Mechanical puppets, a time machine and the concept of memory came together to illustrate the story of a close father-son relationship during the screening of the award-winning documentary, “Our Time Machine” at Long Beach State Thursday night.
The Chinese documentary follows a famous artist in Shanghai and his father who was diagnosed with Alzheimer’s.
The story of Maleonn and Ma Ke, the son and father in the film, is one that co-director Leo Chiang hopes can help those who suffer from Alzheimer’s.
“[The film] is a very powerful, personal story about a father-son relationship that I can relate to,” said third-year film major Matthew Alcala.
The film follows the main character, Maleonn, as he struggles to cope with his father’s, Ma Ke, disease, while also working to create a play called “Papa’s Time Machine.”
The play used life-sized mechanical puppets to tell the story of a son who builds a time machine in order to bring back childhood memories to his forgetful father.
The project in the film posed several challenges for Maleonn, including getting enough money to fund it. These meticulously handcrafted puppets along with the rest of the elaborate set design took over two years to finish.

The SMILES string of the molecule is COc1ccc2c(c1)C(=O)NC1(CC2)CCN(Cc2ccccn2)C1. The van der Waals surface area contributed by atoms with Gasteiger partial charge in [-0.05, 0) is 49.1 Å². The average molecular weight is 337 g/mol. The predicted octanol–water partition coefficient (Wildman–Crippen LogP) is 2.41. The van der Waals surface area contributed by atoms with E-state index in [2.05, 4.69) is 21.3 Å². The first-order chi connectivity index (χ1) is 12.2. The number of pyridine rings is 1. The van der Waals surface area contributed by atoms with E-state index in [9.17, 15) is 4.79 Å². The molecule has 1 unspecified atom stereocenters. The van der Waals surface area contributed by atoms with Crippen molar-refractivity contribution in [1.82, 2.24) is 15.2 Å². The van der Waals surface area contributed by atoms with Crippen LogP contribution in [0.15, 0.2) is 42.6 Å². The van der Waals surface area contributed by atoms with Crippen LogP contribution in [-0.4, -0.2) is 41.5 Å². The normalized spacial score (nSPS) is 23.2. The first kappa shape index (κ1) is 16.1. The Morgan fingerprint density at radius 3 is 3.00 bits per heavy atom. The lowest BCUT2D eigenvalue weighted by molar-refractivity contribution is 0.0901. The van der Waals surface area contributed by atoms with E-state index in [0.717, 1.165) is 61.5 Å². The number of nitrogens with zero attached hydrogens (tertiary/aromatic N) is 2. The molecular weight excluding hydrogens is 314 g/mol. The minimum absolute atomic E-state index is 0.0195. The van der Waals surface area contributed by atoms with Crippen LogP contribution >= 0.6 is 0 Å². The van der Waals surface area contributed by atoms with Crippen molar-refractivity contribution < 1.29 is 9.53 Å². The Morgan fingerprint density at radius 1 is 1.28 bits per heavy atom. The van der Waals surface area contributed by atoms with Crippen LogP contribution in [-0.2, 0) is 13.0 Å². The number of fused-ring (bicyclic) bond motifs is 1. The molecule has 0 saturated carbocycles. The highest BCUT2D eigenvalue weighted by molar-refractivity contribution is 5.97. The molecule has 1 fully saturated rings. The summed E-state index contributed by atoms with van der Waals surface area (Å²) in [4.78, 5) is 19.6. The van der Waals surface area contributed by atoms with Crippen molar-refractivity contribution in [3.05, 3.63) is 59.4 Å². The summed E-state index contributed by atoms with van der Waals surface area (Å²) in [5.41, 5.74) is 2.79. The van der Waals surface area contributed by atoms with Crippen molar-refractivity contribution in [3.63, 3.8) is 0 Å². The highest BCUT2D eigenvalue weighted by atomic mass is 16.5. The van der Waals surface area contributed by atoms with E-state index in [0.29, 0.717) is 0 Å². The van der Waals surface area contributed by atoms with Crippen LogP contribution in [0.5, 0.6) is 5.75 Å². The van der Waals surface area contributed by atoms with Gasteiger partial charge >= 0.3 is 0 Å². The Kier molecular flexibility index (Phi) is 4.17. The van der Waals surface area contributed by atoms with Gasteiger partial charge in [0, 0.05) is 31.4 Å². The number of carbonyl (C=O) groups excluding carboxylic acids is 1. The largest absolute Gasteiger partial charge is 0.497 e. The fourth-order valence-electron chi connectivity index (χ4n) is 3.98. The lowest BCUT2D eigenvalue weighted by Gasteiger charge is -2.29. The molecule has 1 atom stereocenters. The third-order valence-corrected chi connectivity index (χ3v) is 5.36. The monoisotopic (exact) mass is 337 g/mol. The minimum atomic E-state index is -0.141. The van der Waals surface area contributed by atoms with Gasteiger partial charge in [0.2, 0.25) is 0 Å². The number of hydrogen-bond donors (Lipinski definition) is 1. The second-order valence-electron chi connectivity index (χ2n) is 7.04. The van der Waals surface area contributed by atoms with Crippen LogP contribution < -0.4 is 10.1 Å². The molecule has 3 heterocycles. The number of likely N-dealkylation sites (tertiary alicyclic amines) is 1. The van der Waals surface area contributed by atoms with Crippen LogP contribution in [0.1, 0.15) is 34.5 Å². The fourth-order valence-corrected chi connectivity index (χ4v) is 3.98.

However, he continued to press on and create because this play was more than just a project to him. It also fulfilled a promise Maleonn made to himself as a small boy – to professionally collaborate with his father.
Ma Ke had spent many years dedicating his life to directing traditional Peking Opera performances, and Maleonn had a desire to work with him in a theatrical piece.
With recurring themes of time, memory, and mortality running through the film, it explores the emotional turmoil that people experience as their loved ones grow old and lose their memories.
“We humanize a family coping with Alzheimer’s in a way … that will hopefully get people to pay attention to that more even as they enjoy the relationship between the father and son,” said Chiang about his hopes for the film’s reception by audiences.